So, there are these different authoritative sources of information that we see being established, some within ops, some within app development, quality management repositories, enterprise directories with identities, and they are all related, all stitched together.
The point on the application side is the more and more structured information that we are creating and putting around applications, the more automation that you can drive through the entire lifecycle. This includes enriching information like what's in the CMDB, by providing federated access to all of these different information sources. So from the SOA perspective, having a SOA-centric artifact repository as an authoritative source for those documents, is absolutely critical.
The registry is yet another place to discover and point you to where those two different authoritative sources actually live. So, in some respects, the registry can become the federation master, if you will, telling me, if I want to find the configuration management database, where is that? If I want to find the SOA artifact repository, where is that? They can point you in all those different directions.
Gardner: I suppose also, in aligning with SOA, approaches and methodologies, the enterprise service bus (ESB) becomes a way in which some of these policies can be instantiated. A messaging bus is not only the way in which the information is available. There is federation. There is a relationship between these different repositories, but then the actual execution of that can happen.
I think the point what we are trying to get to here is that SOA may have been given short shrift in terms of its role for cost efficiency and productivity, if you think it only in terms of application services reuse and compositing. When you look at in the context of IT lifecycle, and the full opportunity to create much more efficiency in the IT operations, it looks a little bit prettier.
Hall: Absolutely right, and I think if you look at what HP is assembling in terms of our software portfolio, there are some logical connections you can draw. First, as you are building more of these structured artifacts and linking them together in terms of the lifecycle, what can we do in terms of things like automated deployment? And, if I've captured information about the environment that the service is going to deploy in, the policy, the run time policies and the associated policy enforcement points are going to be responsible for executing those policies, be they hardware or software based.
Clearly, we have a leg up in understanding all of those elements, bringing Opsware into the fold and looking at how we can take the whole stack soup to nuts and automate both the deployment, as well as enriching the information in CMDB. Those are sort of the conclusions that you can draw from all the different elements that we have in the portfolio.
I actually think it's a discussion you can have about application architecture in general. You can say, "What are the best practices that we are learning out of the SOA approach that we might want to apply to other types of applications that we are deploying? What other structured artifacts shall we will we be creating to help us drive that kind of automation?"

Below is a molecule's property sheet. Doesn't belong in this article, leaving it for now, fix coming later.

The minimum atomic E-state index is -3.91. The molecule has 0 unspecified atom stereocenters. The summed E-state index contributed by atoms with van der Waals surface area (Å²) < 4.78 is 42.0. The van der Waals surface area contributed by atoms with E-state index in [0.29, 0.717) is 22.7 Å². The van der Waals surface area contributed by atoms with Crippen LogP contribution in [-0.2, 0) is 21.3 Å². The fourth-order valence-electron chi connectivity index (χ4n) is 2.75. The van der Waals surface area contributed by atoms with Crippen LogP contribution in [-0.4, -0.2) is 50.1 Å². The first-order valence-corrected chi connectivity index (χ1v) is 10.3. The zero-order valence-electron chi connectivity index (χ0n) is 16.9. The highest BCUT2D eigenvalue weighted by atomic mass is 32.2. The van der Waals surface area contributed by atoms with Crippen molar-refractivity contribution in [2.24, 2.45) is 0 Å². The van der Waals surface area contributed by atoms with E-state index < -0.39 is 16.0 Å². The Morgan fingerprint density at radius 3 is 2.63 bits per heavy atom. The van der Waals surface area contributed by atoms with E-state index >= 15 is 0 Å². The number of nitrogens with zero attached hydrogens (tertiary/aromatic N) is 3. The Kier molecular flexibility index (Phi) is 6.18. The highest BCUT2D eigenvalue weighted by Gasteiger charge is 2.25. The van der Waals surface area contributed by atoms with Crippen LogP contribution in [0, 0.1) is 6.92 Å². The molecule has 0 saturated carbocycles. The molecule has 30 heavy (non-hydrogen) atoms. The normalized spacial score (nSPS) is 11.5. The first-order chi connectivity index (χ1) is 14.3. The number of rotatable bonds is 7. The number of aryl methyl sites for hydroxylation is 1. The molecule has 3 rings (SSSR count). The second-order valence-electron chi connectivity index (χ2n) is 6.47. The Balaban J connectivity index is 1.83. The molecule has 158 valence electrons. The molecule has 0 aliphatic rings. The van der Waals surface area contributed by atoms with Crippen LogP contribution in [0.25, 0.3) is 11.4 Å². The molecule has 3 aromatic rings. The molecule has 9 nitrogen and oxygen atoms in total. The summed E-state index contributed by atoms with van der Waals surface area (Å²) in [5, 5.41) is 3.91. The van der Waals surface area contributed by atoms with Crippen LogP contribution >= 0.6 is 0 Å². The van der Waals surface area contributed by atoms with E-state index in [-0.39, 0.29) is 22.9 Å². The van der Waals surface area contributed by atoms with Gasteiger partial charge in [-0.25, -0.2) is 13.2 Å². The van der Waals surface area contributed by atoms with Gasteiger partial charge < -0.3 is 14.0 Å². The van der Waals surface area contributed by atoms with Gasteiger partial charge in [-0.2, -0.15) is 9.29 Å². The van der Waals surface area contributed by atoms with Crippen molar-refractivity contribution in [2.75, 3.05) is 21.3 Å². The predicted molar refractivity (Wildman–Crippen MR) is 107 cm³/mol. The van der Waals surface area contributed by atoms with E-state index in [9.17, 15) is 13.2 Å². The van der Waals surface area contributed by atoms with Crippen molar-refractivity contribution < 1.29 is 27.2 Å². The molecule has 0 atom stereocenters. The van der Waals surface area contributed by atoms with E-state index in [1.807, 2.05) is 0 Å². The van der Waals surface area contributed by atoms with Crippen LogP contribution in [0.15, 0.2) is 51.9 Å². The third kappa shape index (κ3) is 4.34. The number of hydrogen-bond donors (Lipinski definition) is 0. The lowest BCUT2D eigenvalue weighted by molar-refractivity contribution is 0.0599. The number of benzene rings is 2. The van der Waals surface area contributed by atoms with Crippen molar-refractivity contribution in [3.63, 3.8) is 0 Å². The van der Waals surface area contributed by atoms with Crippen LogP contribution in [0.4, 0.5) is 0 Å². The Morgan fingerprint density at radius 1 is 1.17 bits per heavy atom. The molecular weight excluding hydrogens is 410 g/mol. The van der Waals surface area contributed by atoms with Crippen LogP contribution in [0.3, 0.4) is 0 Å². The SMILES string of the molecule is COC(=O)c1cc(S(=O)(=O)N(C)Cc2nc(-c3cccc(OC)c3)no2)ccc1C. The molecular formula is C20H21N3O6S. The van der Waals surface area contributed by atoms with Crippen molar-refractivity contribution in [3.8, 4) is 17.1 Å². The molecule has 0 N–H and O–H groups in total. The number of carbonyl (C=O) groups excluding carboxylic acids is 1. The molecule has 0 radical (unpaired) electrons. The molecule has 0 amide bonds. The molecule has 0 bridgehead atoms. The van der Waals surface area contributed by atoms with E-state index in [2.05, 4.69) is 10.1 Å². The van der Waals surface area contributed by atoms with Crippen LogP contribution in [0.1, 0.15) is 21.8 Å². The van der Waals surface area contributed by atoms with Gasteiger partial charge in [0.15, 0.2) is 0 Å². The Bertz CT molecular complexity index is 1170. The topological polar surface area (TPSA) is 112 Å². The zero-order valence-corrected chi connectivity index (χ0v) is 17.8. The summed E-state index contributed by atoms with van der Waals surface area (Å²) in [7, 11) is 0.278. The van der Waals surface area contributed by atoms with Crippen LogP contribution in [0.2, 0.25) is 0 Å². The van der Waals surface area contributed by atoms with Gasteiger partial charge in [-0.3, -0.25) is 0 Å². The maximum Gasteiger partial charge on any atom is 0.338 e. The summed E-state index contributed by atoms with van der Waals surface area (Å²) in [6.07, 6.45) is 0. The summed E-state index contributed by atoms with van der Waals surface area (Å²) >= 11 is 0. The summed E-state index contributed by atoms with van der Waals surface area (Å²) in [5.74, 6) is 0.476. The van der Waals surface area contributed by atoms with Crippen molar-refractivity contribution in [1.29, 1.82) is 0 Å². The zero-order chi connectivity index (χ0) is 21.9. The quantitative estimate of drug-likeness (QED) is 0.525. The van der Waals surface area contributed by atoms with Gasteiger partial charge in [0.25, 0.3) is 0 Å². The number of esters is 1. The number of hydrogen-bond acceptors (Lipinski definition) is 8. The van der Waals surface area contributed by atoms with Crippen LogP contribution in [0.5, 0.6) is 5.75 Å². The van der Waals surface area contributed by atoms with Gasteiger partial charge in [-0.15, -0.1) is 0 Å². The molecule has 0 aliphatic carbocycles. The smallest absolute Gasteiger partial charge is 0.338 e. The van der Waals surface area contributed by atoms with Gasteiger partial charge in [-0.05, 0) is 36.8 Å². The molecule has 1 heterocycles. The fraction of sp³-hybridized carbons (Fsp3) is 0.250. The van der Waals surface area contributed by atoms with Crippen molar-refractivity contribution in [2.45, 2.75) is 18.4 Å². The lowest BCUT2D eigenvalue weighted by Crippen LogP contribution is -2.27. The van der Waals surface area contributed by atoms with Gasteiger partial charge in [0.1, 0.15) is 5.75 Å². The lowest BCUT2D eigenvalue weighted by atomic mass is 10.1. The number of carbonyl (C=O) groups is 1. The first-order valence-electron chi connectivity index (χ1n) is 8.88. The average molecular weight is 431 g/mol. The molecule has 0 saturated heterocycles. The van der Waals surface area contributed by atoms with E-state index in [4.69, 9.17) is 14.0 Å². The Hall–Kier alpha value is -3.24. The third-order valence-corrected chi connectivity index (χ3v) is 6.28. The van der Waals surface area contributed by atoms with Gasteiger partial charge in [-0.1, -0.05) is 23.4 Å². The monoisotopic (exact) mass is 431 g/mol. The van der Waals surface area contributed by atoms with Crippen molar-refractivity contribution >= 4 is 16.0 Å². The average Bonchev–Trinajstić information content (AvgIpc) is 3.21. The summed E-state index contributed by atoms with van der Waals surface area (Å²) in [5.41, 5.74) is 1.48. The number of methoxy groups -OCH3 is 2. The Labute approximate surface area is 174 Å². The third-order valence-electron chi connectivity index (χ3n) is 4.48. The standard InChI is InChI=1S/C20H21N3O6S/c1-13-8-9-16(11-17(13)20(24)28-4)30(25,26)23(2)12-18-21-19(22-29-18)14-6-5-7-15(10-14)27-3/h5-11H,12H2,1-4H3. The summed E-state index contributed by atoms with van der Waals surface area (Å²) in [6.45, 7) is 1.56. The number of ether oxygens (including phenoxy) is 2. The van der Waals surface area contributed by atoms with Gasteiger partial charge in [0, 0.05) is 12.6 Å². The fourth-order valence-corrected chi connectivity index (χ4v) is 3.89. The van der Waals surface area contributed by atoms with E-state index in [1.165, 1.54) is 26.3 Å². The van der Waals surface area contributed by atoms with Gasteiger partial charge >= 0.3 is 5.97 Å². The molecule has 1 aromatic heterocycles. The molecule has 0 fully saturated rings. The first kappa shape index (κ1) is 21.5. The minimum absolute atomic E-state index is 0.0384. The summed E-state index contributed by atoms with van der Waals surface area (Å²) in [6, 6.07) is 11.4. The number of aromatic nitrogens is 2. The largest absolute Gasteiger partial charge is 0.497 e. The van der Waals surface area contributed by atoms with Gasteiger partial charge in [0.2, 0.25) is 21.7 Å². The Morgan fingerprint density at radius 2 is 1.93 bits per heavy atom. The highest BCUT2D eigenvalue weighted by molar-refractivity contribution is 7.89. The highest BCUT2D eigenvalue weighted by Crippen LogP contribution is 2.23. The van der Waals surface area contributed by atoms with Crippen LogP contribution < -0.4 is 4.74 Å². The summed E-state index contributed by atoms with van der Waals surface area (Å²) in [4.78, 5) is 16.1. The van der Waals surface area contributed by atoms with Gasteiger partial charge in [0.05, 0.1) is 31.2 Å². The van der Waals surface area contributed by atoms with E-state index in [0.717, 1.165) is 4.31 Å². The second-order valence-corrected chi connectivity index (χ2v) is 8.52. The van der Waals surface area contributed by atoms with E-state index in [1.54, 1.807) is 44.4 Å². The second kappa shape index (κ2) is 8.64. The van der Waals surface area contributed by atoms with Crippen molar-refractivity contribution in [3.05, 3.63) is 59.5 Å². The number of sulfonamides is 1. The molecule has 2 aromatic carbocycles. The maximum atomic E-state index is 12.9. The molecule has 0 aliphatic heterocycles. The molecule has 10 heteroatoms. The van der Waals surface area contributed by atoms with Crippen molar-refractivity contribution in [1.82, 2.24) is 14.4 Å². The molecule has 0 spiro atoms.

Gardner: And, of course, the major trend that people are talking about and starting to move toward is virtualization. It's another layer of complexity, but if you've got those assets in place, the backplane ESB is doing management on a automated basis through policies and governance criteria that are already embedded in these data repositories. The whole notion of scaling virtualization for very dramatic cost savings becomes a bit more or less scary.
Hall: That's absolutely right, and, again, these trends are all collected, they support each other, and they can be composited and built on each other. I mean, virtualization is not a new topic. I was having a conversation with some folks yesterday about shouldn't we take the OSI seven-layer stack and talk about each layer of that stack. Put the word virtualization next to it, and then describe at that layer, network layer, application layer, operating system layers, what does this mean? What capabilities you are getting out?
I think, what you are alluding to is that customers have some confusion about what am I virtualizing at what layer and what do I get as a result of doing that? But I think it would be a very powerful discussion topic or a discussion slide to have with customers as they are trying to decide what the benefits are in each one of those layers?
Gardner: As we started out saying, there is an awful lot for IT departments to bite off and chew these days. A few years ago, I had customers come and say, "Okay, what we do first to get ready for SOA?" The big thing to do is get your data act together. Get a data service's layer, because it's data services that will be probably most important and beneficial to consume through your SOA infrastructure.
Well, now I am thinking that at even higher abstraction, you've got to get your whole SOA infrastructure and approach going, so that you can then be in a position to take advantage of this larger IT lifecycle.
Hall: I'll be a little controversial. We actually don't think that that's the right approach -- for SOA adoption, at least. After seven years of kind of playing in the space, we have seen most customers be successful, when the first thing they do is decompose their business, and not worry about the technology.